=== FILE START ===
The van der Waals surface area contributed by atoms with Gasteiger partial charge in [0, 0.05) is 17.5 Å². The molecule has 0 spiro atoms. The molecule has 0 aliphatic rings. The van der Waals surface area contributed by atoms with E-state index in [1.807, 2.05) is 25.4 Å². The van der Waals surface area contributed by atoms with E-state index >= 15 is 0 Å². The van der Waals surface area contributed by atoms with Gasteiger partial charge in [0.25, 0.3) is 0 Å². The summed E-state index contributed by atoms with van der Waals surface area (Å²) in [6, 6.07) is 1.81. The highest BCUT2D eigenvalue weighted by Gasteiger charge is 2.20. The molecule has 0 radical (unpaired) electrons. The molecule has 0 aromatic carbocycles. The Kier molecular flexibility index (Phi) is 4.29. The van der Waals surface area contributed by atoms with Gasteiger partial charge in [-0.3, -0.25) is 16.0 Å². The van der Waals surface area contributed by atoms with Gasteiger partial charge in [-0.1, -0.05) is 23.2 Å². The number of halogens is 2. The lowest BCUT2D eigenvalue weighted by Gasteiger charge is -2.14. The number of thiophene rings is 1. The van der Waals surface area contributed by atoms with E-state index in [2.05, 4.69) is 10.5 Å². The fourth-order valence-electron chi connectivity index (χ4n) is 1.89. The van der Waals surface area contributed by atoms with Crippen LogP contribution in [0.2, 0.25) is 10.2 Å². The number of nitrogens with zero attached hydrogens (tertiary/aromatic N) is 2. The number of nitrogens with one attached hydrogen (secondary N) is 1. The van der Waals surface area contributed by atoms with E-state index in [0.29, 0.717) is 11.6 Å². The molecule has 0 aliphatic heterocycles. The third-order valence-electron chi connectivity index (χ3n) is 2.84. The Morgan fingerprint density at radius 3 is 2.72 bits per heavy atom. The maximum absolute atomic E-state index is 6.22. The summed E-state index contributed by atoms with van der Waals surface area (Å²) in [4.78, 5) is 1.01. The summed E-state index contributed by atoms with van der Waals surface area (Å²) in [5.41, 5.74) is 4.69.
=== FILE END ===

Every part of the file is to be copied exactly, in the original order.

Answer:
The van der Waals surface area contributed by atoms with Gasteiger partial charge in [0, 0.05) is 17.5 Å². The molecule has 0 spiro atoms. The molecule has 0 aliphatic rings. The van der Waals surface area contributed by atoms with E-state index in [1.807, 2.05) is 25.4 Å². The van der Waals surface area contributed by atoms with E-state index >= 15 is 0 Å². The van der Waals surface area contributed by atoms with Gasteiger partial charge in [0.25, 0.3) is 0 Å². The summed E-state index contributed by atoms with van der Waals surface area (Å²) in [6, 6.07) is 1.81. The highest BCUT2D eigenvalue weighted by Gasteiger charge is 2.20. The molecule has 0 radical (unpaired) electrons. The molecule has 0 aromatic carbocycles. The Kier molecular flexibility index (Phi) is 4.29. The van der Waals surface area contributed by atoms with Gasteiger partial charge in [-0.3, -0.25) is 16.0 Å². The van der Waals surface area contributed by atoms with Gasteiger partial charge in [-0.1, -0.05) is 23.2 Å². The number of halogens is 2. The lowest BCUT2D eigenvalue weighted by Gasteiger charge is -2.14. The number of thiophene rings is 1. The van der Waals surface area contributed by atoms with E-state index in [2.05, 4.69) is 10.5 Å². The fourth-order valence-electron chi connectivity index (χ4n) is 1.89. The van der Waals surface area contributed by atoms with Crippen LogP contribution in [0.2, 0.25) is 10.2 Å². The number of nitrogens with zero attached hydrogens (tertiary/aromatic N) is 2. The number of nitrogens with one attached hydrogen (secondary N) is 1. The van der Waals surface area contributed by atoms with E-state index in [0.29, 0.717) is 11.6 Å². The molecule has 0 aliphatic heterocycles. The third-order valence-electron chi connectivity index (χ3n) is 2.84. The Morgan fingerprint density at radius 3 is 2.72 bits per heavy atom. The maximum absolute atomic E-state index is 6.22. The summed E-state index contributed by atoms with van der Waals surface area (Å²) in [4.78, 5) is 1.01. The summed E-state index contributed by atoms with van der Waals surface area (Å²) in [5.41, 5.74) is 4.69.